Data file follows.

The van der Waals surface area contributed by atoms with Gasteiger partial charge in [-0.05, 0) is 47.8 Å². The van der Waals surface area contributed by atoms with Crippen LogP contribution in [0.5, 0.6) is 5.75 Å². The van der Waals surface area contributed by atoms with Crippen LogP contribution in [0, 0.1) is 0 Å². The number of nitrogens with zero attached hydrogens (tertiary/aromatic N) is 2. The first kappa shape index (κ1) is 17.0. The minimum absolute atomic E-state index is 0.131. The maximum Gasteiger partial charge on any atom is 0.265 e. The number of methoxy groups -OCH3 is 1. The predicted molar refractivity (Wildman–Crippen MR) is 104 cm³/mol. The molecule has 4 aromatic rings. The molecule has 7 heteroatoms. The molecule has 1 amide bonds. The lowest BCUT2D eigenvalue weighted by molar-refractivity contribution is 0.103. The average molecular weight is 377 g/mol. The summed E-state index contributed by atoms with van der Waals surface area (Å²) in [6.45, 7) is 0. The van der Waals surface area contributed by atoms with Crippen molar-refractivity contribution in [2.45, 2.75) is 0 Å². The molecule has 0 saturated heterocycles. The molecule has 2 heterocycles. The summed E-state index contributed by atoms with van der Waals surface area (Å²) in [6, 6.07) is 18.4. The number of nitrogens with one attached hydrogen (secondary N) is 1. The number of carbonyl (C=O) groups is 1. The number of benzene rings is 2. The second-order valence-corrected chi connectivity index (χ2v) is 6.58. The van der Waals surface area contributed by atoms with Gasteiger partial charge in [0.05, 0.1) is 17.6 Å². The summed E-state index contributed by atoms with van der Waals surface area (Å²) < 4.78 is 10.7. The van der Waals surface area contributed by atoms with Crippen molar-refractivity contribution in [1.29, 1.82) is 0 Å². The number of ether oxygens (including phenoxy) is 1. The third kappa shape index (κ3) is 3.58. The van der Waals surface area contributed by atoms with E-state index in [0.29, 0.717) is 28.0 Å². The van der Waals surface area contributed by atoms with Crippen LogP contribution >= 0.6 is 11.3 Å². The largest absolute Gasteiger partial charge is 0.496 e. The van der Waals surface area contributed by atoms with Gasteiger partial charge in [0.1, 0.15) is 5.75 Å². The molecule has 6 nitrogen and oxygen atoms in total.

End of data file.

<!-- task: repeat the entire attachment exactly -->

The van der Waals surface area contributed by atoms with Gasteiger partial charge in [-0.05, 0) is 47.8 Å². The van der Waals surface area contributed by atoms with Crippen LogP contribution in [0.5, 0.6) is 5.75 Å². The van der Waals surface area contributed by atoms with Crippen LogP contribution in [0, 0.1) is 0 Å². The number of nitrogens with zero attached hydrogens (tertiary/aromatic N) is 2. The first kappa shape index (κ1) is 17.0. The minimum absolute atomic E-state index is 0.131. The maximum Gasteiger partial charge on any atom is 0.265 e. The number of methoxy groups -OCH3 is 1. The predicted molar refractivity (Wildman–Crippen MR) is 104 cm³/mol. The molecule has 4 aromatic rings. The molecule has 7 heteroatoms. The molecule has 1 amide bonds. The lowest BCUT2D eigenvalue weighted by molar-refractivity contribution is 0.103. The average molecular weight is 377 g/mol. The summed E-state index contributed by atoms with van der Waals surface area (Å²) in [6.45, 7) is 0. The van der Waals surface area contributed by atoms with Crippen molar-refractivity contribution in [2.45, 2.75) is 0 Å². The molecule has 0 saturated heterocycles. The molecule has 2 heterocycles. The summed E-state index contributed by atoms with van der Waals surface area (Å²) in [6, 6.07) is 18.4. The number of nitrogens with one attached hydrogen (secondary N) is 1. The number of carbonyl (C=O) groups is 1. The number of benzene rings is 2. The second-order valence-corrected chi connectivity index (χ2v) is 6.58. The van der Waals surface area contributed by atoms with Gasteiger partial charge in [0.05, 0.1) is 17.6 Å². The summed E-state index contributed by atoms with van der Waals surface area (Å²) < 4.78 is 10.7. The van der Waals surface area contributed by atoms with Crippen molar-refractivity contribution in [1.29, 1.82) is 0 Å². The number of ether oxygens (including phenoxy) is 1. The third kappa shape index (κ3) is 3.58. The van der Waals surface area contributed by atoms with E-state index in [0.29, 0.717) is 28.0 Å². The van der Waals surface area contributed by atoms with Crippen LogP contribution >= 0.6 is 11.3 Å². The largest absolute Gasteiger partial charge is 0.496 e. The van der Waals surface area contributed by atoms with Gasteiger partial charge in [0.1, 0.15) is 5.75 Å². The molecule has 6 nitrogen and oxygen atoms in total.